Attorneys for the Farm-to-Consumer Legal Defense Fund has filed suit in the U.S. District Court – District of Columbia to stop USDA and the Michigan Department of Agriculture from implementing the National Animal Identification System.  

The group is including MDA as a target and because the state has implemented NAIS's first two stages – property registration and animal identification– for all cattle and farmers in Michigan as part of a mandatory bovine tuberculosis disease control program required by a USDA grant.

The suit asks the court to issue an injunction to stop NAIS' implementation at either the state or federal levels by any state or federal agency. If successful, the suit would halt the program nationwide.

 “We think that current disease reporting procedures and animal tracking methods provide the kind of information health officials need to respond to animal disease events,” explains Taaron Meikle, FCLDF president.

 “At a time when the job of protecting our food safety is woefully under-funded, USDA has spent over $118 million on just the beginning stages of a so-called voluntary program that ultimately seeks to register every horse, chicken, cow, goat, sheep, pig, llama, alpaca or other livestock animal in a national database -- more than 120 million animals.  It’s a program that only a bureaucrat could love.” she adds.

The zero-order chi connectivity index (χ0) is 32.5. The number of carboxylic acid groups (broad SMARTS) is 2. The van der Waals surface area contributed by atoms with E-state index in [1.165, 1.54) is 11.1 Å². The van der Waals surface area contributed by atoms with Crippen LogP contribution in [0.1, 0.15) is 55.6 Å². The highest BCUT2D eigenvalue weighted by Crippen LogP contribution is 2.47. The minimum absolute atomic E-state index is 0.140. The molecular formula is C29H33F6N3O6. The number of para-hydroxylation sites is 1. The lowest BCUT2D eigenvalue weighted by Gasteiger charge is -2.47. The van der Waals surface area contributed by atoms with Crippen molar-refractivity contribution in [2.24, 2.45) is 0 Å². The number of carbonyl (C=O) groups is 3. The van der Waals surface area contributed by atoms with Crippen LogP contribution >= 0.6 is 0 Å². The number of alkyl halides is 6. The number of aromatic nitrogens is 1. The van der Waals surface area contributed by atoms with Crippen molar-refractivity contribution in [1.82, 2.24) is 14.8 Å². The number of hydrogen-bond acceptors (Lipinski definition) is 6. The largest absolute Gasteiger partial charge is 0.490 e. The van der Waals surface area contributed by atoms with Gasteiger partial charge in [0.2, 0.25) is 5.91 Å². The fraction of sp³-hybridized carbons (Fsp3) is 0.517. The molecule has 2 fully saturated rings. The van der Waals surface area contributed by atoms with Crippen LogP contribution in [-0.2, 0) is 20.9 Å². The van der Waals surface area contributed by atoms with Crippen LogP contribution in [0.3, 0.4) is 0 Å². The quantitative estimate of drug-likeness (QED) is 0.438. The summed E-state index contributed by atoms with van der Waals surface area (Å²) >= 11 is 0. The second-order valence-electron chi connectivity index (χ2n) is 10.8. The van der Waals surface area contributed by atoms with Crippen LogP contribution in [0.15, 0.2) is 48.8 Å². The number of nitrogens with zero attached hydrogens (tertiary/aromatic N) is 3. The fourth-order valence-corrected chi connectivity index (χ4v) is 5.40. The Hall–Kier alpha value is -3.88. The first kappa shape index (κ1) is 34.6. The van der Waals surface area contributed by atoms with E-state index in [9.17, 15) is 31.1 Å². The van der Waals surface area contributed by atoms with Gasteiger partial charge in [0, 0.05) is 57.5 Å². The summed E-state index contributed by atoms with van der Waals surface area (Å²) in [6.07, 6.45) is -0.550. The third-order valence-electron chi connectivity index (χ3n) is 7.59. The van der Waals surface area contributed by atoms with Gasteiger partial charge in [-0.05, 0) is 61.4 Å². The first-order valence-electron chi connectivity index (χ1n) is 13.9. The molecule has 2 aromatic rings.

NAIS is designed as a uniform program across animal species with goal of 24-hour trace-back to the animal's origin in the event of a national disease or contamination crisis.

Meikle argues that existing programs for diseases such as tuberculosis, brucellosis and scrapie together with state laws and record keeping by sales barns and livestock shows provide mechanisms to track any disease outbreaks.

Others disagree, including many of the species and producer associations.

The suit charges that USDA has never published rules regarding NAIS, in violation of the Federal Administrative Procedures Act; has never performed an Environmental Impact Statement or an Environmental Assessment as required by the National Environmental Policy Act; is in violation of the Regulatory Flexibility Act that requires USDA to analyze proposed rules for their impact on small entities and local governments; and violates religious freedoms guaranteed by the Religious Freedom Restoration Act.

At issue, according to Meikle is that NAIS requirements have been woven into existing programs such as Michigan's bovine tuberculosis program. She cites similar actions in Wisconsin, Indiana, North Carolina, Tennessee and Colorado.

View a copy of the suit filed against USDA and MDA.